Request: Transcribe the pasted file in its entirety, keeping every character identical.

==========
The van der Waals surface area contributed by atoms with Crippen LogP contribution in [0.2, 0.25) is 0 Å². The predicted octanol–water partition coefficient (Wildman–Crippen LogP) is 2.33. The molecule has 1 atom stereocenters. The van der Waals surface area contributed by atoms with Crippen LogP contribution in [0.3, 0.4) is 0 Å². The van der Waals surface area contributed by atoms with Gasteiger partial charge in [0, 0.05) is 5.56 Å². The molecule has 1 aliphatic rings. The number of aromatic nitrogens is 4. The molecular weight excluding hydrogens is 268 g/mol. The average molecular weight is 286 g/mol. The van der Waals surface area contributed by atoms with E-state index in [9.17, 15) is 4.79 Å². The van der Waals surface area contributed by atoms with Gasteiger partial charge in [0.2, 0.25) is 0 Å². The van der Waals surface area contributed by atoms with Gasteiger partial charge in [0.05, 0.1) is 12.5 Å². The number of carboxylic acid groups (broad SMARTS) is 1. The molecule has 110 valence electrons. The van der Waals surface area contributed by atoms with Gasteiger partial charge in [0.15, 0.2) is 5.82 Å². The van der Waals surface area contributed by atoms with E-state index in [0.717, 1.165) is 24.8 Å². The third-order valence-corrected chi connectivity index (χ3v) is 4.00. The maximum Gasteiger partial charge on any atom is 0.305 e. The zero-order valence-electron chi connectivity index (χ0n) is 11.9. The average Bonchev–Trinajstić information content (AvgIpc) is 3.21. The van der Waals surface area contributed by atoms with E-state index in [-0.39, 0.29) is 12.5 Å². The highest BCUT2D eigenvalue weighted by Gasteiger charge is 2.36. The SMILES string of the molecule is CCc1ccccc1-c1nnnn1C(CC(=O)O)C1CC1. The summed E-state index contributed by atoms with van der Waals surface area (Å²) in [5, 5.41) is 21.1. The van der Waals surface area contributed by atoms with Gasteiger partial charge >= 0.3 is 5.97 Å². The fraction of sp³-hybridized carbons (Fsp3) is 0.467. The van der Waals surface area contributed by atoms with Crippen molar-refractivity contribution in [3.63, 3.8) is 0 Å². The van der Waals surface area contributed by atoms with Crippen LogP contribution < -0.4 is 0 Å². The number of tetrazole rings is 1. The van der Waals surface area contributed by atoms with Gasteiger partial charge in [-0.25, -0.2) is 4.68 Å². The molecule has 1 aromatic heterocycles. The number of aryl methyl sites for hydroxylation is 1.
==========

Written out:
The van der Waals surface area contributed by atoms with Crippen LogP contribution in [0.2, 0.25) is 0 Å². The predicted octanol–water partition coefficient (Wildman–Crippen LogP) is 2.33. The molecule has 1 atom stereocenters. The van der Waals surface area contributed by atoms with Crippen LogP contribution in [0.3, 0.4) is 0 Å². The van der Waals surface area contributed by atoms with Gasteiger partial charge in [0, 0.05) is 5.56 Å². The molecule has 1 aliphatic rings. The number of aromatic nitrogens is 4. The molecular weight excluding hydrogens is 268 g/mol. The average molecular weight is 286 g/mol. The van der Waals surface area contributed by atoms with E-state index in [9.17, 15) is 4.79 Å². The van der Waals surface area contributed by atoms with Gasteiger partial charge in [0.2, 0.25) is 0 Å². The van der Waals surface area contributed by atoms with Gasteiger partial charge in [0.05, 0.1) is 12.5 Å². The number of carboxylic acid groups (broad SMARTS) is 1. The molecule has 110 valence electrons. The van der Waals surface area contributed by atoms with Gasteiger partial charge in [0.15, 0.2) is 5.82 Å². The van der Waals surface area contributed by atoms with E-state index in [0.717, 1.165) is 24.8 Å². The third-order valence-corrected chi connectivity index (χ3v) is 4.00. The maximum Gasteiger partial charge on any atom is 0.305 e. The zero-order valence-electron chi connectivity index (χ0n) is 11.9. The average Bonchev–Trinajstić information content (AvgIpc) is 3.21. The van der Waals surface area contributed by atoms with E-state index in [-0.39, 0.29) is 12.5 Å². The highest BCUT2D eigenvalue weighted by Gasteiger charge is 2.36. The SMILES string of the molecule is CCc1ccccc1-c1nnnn1C(CC(=O)O)C1CC1. The summed E-state index contributed by atoms with van der Waals surface area (Å²) in [5, 5.41) is 21.1. The van der Waals surface area contributed by atoms with Gasteiger partial charge >= 0.3 is 5.97 Å². The fraction of sp³-hybridized carbons (Fsp3) is 0.467. The van der Waals surface area contributed by atoms with Crippen molar-refractivity contribution in [3.63, 3.8) is 0 Å². The van der Waals surface area contributed by atoms with Crippen LogP contribution < -0.4 is 0 Å². The number of tetrazole rings is 1. The van der Waals surface area contributed by atoms with Gasteiger partial charge in [-0.25, -0.2) is 4.68 Å². The molecule has 1 aromatic heterocycles. The number of aryl methyl sites for hydroxylation is 1.